These questions are often exchanged in small talk, but in the US and Fiji, their priorities vary, as Peace Corps Volunteer Nichole Lange pointed out to me in Suva. In the US, we usually ask the "What do you do" question (or its university variation, "what's your major?") early in making someone’s acquaintance, but in Fiji, the conversation starter is "Where are you from?"

This difference in questions reflects something I teach but seldomly have experienced first-hand, which is the difference between collectivistic and individualistic cultures (Hui & Triandis, 1986). In the US and other individualistic cultures, we emphasize the individual. Achievement, independence, liberty, privacy, expression, self-esteem, performance: all of these things are stressed on an individual level. Thus, “what do you do?” is an appropriate way to find out about an individual person, with the assumption that what one does gives us a glimpse into their personality.

In Fiji and other collectivistic cultures, however, the group is the focus. Whether it’s the family, clan, village, island, or country, the whole is more important than its parts. The question “where are you from?” reflects this orientation, as one’s heritage, clan, and self are inextricably intertwined. In Kioa, we heard about the many young people who have gone to university or moved away, but still return to take over their homestead when their family asks. In Suva or Nadi, when workers heard we had come from Kioa, they were quick to proudly announce their own village roots. Tim Doak, our Peace Corps guide, when asked the question by Fijians, often replied “Au lako mai Kioa,” reflecting his identification and affection for his adopted home. Similarly, he spoke of his Fijian brothers, sisters, and parents across the islands as if related by blood.  

More examples of collectivism, especially in Kioa, abound. In discussing how Kioans have accomplished various things from installing electricity to preparing for feasts, the answers always revolved around “the community...” Tim obtained raw materials through a grant for their seawall, but the community worked together to build it in three days, as opposed to the seven Tim had expected. When the village hosts feasts, food is provided by the community in the form of plates contributed by each family. Material possessions tend to be thought of as communal, rather than individual, and are frequently borrowed without defined return dates. If one needs something back, one can find it in the community. (It is an island, after all.)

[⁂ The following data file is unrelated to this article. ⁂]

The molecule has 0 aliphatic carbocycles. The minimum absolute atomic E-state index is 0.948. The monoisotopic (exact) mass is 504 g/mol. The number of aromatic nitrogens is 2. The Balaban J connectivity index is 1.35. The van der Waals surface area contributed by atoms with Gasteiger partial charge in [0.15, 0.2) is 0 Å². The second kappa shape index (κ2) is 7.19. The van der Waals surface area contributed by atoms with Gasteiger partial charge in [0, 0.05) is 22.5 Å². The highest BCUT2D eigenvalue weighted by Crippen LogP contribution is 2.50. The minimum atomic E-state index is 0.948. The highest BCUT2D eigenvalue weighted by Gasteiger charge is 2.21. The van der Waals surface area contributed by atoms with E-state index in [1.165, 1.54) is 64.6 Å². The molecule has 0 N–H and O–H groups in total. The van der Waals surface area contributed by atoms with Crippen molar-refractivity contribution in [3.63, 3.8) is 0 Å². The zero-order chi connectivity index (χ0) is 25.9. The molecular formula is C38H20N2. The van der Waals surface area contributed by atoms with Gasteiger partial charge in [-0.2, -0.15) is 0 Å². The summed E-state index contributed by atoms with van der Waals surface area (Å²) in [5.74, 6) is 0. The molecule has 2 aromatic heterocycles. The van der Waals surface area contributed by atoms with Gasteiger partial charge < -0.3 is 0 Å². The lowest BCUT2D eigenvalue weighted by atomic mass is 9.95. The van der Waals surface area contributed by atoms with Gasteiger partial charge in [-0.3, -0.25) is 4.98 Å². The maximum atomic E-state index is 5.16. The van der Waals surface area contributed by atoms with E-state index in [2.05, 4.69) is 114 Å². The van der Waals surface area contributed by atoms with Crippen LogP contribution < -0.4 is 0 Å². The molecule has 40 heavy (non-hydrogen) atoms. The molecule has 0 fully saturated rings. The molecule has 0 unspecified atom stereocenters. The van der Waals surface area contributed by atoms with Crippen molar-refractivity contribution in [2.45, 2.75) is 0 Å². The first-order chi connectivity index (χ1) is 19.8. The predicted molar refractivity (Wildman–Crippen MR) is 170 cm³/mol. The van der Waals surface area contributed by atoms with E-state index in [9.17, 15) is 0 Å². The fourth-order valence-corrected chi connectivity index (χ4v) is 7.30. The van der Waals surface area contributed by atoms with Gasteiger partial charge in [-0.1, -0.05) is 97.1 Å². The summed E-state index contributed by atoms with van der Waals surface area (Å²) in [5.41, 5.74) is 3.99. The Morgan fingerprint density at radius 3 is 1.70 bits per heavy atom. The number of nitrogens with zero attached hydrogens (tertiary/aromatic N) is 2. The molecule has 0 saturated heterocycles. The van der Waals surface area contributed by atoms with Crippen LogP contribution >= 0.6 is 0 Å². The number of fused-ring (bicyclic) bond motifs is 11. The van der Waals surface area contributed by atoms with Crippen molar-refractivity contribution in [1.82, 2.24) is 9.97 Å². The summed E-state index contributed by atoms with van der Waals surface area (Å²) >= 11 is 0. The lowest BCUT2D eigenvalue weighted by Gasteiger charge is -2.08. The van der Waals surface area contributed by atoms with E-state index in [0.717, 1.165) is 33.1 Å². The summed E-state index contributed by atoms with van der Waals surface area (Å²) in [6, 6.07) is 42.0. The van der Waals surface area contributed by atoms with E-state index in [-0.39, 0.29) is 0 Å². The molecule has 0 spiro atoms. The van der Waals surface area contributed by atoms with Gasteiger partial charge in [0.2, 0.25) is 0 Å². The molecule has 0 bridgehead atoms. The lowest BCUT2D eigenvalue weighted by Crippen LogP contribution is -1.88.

Feast at the Fatele
The village nearly doubles in size every Christmas season, when children come home from the mainland or abroad and stay for weeks in the community. On a micro-level, a clan or family acts as a community too. Families construct their houses themselves, as opposed to hiring contractors. Family members sleep in the same structure as a community, seldomly separated by walls or rooms.

The village council seems to make all the decisions by consensus, as opposed to a mayor or other sort of individual leader, and in cases of minor crimes or violations, the council, as a community, determines an individual’s punishment. The council collects, manages, and distributes income from tourist visits based on the needs of the community.

Even in the ceremonial Fatele dance, there was no one performer highlighted. There were dancers, singers, and drummers, but no solos or showcased performances. The performers were a community.  

Certainly this collective style of life has its drawbacks. Privacy, for example, is nonexistent, and individual freedoms were limited. I also didn’t notice the variety in personality or dress that one would expect in a similar-sized American community. But, collectivism isn’t the sole cause of these differences, as factors like religious conservativism or low socioeconomic status should be considered as well.